Practitioner Enquiry

Paul Britton
Curriculum Manager for Critical Thinking
“An investigation into the benefits and transferable skills promised by the Critical Thinking and Extended Project qualifications.”
·         Critical Thinking was introduced as an A level subject in 2000 with the expressed aim of developing skills that are required for a wide range of academic subjects.
·         These ‘critical thinking’ skills are often referred to as what is really required by universities and business.
·         Does the Critical Thinking course, as provided by The Sixth Form College, Farnborough deliver any benefits to students in other subjects?
Key Actions
·         Ask teachers from a range of subject areas to make assessments of student’s skills in the key areas mentioned in the A level specification. Compare these results with a control group of students who don’t take the course.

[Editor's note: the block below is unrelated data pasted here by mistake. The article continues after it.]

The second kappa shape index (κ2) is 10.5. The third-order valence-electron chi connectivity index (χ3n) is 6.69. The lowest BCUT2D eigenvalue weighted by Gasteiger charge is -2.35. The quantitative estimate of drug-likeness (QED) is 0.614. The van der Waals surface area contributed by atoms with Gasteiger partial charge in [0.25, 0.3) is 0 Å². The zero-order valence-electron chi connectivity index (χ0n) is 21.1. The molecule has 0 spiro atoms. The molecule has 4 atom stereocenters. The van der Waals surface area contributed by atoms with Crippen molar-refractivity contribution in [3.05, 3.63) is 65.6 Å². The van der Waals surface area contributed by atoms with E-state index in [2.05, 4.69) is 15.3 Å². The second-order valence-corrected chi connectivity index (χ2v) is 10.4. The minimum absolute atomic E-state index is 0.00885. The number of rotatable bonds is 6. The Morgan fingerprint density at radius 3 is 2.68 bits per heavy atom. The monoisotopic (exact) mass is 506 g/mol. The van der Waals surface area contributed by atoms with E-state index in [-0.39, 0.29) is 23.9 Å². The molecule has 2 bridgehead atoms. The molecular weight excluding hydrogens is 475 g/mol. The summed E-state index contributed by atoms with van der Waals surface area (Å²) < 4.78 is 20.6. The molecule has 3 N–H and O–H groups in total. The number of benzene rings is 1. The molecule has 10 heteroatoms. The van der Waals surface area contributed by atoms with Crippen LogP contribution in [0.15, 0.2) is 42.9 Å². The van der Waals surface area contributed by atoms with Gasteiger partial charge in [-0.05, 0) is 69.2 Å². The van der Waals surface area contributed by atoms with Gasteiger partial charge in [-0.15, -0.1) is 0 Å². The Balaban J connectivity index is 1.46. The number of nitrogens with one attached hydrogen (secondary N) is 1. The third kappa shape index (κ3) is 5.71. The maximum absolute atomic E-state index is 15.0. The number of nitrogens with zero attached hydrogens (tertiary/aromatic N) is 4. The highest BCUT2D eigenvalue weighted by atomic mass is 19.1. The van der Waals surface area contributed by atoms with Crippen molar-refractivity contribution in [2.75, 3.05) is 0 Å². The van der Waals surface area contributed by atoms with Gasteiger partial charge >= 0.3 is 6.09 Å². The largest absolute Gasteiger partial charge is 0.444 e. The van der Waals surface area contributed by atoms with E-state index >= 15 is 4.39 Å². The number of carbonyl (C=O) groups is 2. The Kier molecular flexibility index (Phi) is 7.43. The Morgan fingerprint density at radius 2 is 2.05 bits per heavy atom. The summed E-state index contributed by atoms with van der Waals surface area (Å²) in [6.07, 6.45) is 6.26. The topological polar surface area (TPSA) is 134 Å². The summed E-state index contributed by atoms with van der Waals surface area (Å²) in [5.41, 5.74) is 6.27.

·         Conduct focus groups to provide qualitative data to support the quantitative data gained.
·         Research the philosophical and research basis for the concept of ‘transferable skills’.
Preliminary Findings
·         The concept of ‘transferable skills’ is not universally accepted as valid.
·       Limited correlation between taking the Critical Thinking course and improved critical thinking skills in other subjects.
·       Focus group data is still being collected.

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